Their noses are super important to them, like our hands to us.

So, when it gets dry, it might not feel nice.

Breathing Interruption

Dogs love sniffing around and exploring with their noses.

It’s their way of understanding the world.

When we blow air on their face, it’s like someone covering our nose when we’re trying to smell a flower.

It can surprise them and make it hard for them to breathe for a moment.

Unnatural Experience

Most things dogs experience come from nature, like wind, rain, or sunshine.

But a human blowing air right into their face?

That’s a bit strange for them!

It’s not something they’d find in nature, so it might feel weird and surprising.

Temperature Sensitivity:

Imagine stepping out on a cold day without a jacket.

Brrr, right?

Dogs can feel temperature changes, too.

If we blow air, that’s too warm or too cold onto their face. It might make them feel uncomfortable, just like how we’d feel if someone suddenly made us very cold or hot.

Associative Behavior

Let’s say you once ate a green jellybean, and it tasted bad.

The next time you see one, you might not want to eat it, right?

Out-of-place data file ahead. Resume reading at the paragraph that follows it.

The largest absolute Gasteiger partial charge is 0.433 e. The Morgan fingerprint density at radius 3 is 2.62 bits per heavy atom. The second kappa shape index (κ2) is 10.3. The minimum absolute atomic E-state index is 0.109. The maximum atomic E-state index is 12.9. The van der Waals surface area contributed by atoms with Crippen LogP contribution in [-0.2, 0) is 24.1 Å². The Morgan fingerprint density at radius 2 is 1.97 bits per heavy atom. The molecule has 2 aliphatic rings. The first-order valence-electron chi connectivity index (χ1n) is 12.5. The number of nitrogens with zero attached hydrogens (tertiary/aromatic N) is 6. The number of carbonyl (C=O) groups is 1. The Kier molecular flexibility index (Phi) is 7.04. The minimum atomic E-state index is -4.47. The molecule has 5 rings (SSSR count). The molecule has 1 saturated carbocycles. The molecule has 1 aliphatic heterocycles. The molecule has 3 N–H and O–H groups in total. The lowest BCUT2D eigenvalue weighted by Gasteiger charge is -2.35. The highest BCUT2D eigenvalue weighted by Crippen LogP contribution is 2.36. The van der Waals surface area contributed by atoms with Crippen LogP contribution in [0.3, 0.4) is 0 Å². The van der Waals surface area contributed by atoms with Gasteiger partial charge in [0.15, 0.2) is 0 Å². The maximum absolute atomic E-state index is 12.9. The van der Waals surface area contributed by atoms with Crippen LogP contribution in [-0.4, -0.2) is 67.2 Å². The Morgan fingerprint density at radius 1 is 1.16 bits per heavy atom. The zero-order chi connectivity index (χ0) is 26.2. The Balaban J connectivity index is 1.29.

In the same way, if a dog had a bad time with something that blew air, like a noisy vacuum, they might be scared when we blow on them because it reminds them of that bad time.

Vibrations and Frequencies

Dogs have super ears!

They can hear things we can’t, like very high-pitched sounds.

When we blow air, it might make a sound or feel that’s hard for us to notice, but dogs can.

If they don’t like that sound or feeling, they might want to move away.

Is It Dangerous To Blow on Your Dog?

So, beyond the surprise, could there be real dangers in blowing air on our furry friends?

Risks to Eyes

Our world is filled with tiny things that fly around, things like dust and dirt.

If we blow air directly onto our dog’s face, these particles could get into their eyes.

Remember the last time you had an eyelash in your eye?

It was irritating, right?

It’s the same for dogs.

Ear Infections

Inside a dog’s ear is a deep, twisty path.

When we blow air into it, stuff can get trapped inside.

This can lead to a wet and uncomfortable feeling.

And if left unchecked, it might even turn into a painful ear infection.

And we don’t want our fur buddies to be in pain!

Why You Shouldn’t Do It

Understanding our canine friends requires seeing the world from their eyes and respecting their boundaries.

While blowing air might seem like a harmless, playful act to us, for our dogs, it’s a completely different experience.

Stressing Your Pet

Consistently blowing air on a dog can introduce a great deal of stress.